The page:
Block Cipher Mode of Operation
May 20, 2023
A block cipher is an encryption algorithm that encrypts data in blocks of fixed size, typically 64 or 128 bits. A mode of operation is a technique used to apply a block cipher to encrypt or decrypt data of arbitrary length.
A block cipher mode of operation specifies how the input data is split into blocks, how the blocks are processed by the block cipher, and how the output blocks are combined to produce the final ciphertext. Different modes of operation offer different trade-offs between security, performance, and flexibility.
Electronic Codebook (ECB)
The simplest block cipher mode of operation is the Electronic Codebook (ECB) mode. In ECB mode, each block of plaintext is encrypted independently using the same key and the same block cipher algorithm. The resulting ciphertext blocks are then concatenated to form the final ciphertext.
ECB mode is very easy to implement and does not require any initialization vector or state to be maintained between blocks. However, ECB mode is vulnerable to certain attacks, such as pattern recognition attacks, where an attacker can identify repeated plaintext blocks in the ciphertext.
Cipher Block Chaining (CBC)
The Cipher Block Chaining (CBC) mode is a more secure mode of operation than ECB. In CBC mode, each plaintext block is XORed with the previous ciphertext block before being encrypted using the block cipher. The first block is XORed with an initialization vector (IV) instead of a previous ciphertext block.
CBC mode effectively introduces randomness into the encryption process, which makes it more difficult for an attacker to recognize patterns in the ciphertext. CBC mode also requires an IV, which adds an extra block of data to the ciphertext.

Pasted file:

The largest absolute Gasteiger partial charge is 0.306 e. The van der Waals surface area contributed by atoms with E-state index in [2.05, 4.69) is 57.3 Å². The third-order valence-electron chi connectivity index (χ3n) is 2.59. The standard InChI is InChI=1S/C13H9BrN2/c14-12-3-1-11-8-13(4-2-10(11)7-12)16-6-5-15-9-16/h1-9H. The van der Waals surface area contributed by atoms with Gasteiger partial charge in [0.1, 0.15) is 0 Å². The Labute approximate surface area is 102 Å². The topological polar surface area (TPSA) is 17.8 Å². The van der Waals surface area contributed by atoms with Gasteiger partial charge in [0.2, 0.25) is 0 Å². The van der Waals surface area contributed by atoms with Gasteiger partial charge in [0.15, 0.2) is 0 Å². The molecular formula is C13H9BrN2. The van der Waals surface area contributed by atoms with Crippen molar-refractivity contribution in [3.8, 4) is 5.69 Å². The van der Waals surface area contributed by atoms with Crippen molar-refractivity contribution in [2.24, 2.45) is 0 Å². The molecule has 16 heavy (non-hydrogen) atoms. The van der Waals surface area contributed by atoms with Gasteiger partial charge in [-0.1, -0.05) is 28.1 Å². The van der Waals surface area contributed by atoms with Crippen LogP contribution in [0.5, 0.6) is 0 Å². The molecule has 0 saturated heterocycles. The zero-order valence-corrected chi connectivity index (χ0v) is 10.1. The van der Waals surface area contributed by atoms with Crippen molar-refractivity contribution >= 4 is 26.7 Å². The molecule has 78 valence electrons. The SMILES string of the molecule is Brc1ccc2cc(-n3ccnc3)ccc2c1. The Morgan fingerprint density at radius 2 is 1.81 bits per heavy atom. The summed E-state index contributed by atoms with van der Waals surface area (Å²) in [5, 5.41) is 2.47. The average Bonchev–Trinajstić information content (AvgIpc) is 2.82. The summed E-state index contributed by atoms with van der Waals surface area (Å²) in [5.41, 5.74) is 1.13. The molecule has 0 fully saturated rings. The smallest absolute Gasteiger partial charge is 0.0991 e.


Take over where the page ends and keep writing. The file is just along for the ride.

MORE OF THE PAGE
One drawback of CBC mode is that it is not suitable for parallel processing, as each block depends on the previous block’s ciphertext. This means that CBC mode can be slower than other modes of operation on multi-core processors.
The Counter (CTR) mode is a block cipher mode of operation that turns a block cipher into a stream cipher. In CTR mode, a counter is used to generate a sequence of key stream blocks that are XORed with the plaintext to produce the ciphertext.
The counter is typically initialized with an IV and incremented for each block of plaintext. The key stream blocks are generated by encrypting the counter using the block cipher.
CTR mode has several advantages over other modes of operation. First, it provides random access to the encrypted data, as each block of ciphertext depends only on the corresponding key stream block. Second, it is suitable for parallel processing, as each block can be encrypted independently. Finally, it can be used to encrypt data of arbitrary length, as the key stream can be generated on-the-fly.
Galois/Counter Mode (GCM)
Galois/Counter Mode (GCM) is a block cipher mode of operation that provides both confidentiality and authenticity. GCM mode uses a unique counter value for each block of plaintext, similar to CTR mode. However, in addition to encrypting the plaintext, GCM mode also generates a Message Authentication Code (MAC) that ensures the integrity of the plaintext.
GCM mode uses a special polynomial multiplication operation called Galois Field multiplication to combine the plaintext and the MAC. This operation is performed on a per-byte basis, which makes it suitable for hardware acceleration.
GCM mode is commonly used in network protocols such as TLS and IPsec to provide secure communication over insecure channels. However, GCM mode is also vulnerable to certain attacks, such as nonce reuse attacks, where an attacker can generate valid ciphertexts without knowing the encryption key.